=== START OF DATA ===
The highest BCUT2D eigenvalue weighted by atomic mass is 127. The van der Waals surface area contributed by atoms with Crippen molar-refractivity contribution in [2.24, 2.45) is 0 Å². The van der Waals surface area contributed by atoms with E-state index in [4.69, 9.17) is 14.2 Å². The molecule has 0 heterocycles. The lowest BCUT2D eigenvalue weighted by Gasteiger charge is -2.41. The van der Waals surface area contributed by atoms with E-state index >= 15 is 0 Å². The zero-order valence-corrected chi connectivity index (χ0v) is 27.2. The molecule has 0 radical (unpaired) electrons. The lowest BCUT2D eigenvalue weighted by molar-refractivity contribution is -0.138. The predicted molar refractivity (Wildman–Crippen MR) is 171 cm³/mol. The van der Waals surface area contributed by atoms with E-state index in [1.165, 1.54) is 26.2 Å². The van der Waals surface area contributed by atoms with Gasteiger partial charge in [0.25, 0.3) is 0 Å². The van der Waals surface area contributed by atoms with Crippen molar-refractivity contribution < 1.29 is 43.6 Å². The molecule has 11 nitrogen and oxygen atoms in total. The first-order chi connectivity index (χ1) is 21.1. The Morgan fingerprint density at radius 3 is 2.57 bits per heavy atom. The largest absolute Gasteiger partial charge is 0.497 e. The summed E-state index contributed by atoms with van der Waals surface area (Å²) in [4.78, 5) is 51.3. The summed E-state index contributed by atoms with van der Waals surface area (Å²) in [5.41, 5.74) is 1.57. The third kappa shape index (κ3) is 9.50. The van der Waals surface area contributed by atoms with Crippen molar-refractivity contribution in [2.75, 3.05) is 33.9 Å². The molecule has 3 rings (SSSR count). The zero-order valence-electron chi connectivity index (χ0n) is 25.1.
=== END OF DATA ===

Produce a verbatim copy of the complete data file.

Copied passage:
The highest BCUT2D eigenvalue weighted by atomic mass is 127. The van der Waals surface area contributed by atoms with Crippen molar-refractivity contribution in [2.24, 2.45) is 0 Å². The van der Waals surface area contributed by atoms with E-state index in [4.69, 9.17) is 14.2 Å². The molecule has 0 heterocycles. The lowest BCUT2D eigenvalue weighted by Gasteiger charge is -2.41. The van der Waals surface area contributed by atoms with E-state index >= 15 is 0 Å². The zero-order valence-corrected chi connectivity index (χ0v) is 27.2. The molecule has 0 radical (unpaired) electrons. The lowest BCUT2D eigenvalue weighted by molar-refractivity contribution is -0.138. The predicted molar refractivity (Wildman–Crippen MR) is 171 cm³/mol. The van der Waals surface area contributed by atoms with E-state index in [1.165, 1.54) is 26.2 Å². The van der Waals surface area contributed by atoms with Gasteiger partial charge in [0.25, 0.3) is 0 Å². The van der Waals surface area contributed by atoms with Crippen molar-refractivity contribution < 1.29 is 43.6 Å². The molecule has 11 nitrogen and oxygen atoms in total. The first-order chi connectivity index (χ1) is 21.1. The Morgan fingerprint density at radius 3 is 2.57 bits per heavy atom. The largest absolute Gasteiger partial charge is 0.497 e. The summed E-state index contributed by atoms with van der Waals surface area (Å²) in [4.78, 5) is 51.3. The summed E-state index contributed by atoms with van der Waals surface area (Å²) in [5.41, 5.74) is 1.57. The third kappa shape index (κ3) is 9.50. The van der Waals surface area contributed by atoms with Crippen molar-refractivity contribution in [2.75, 3.05) is 33.9 Å². The molecule has 3 rings (SSSR count). The zero-order valence-electron chi connectivity index (χ0n) is 25.1.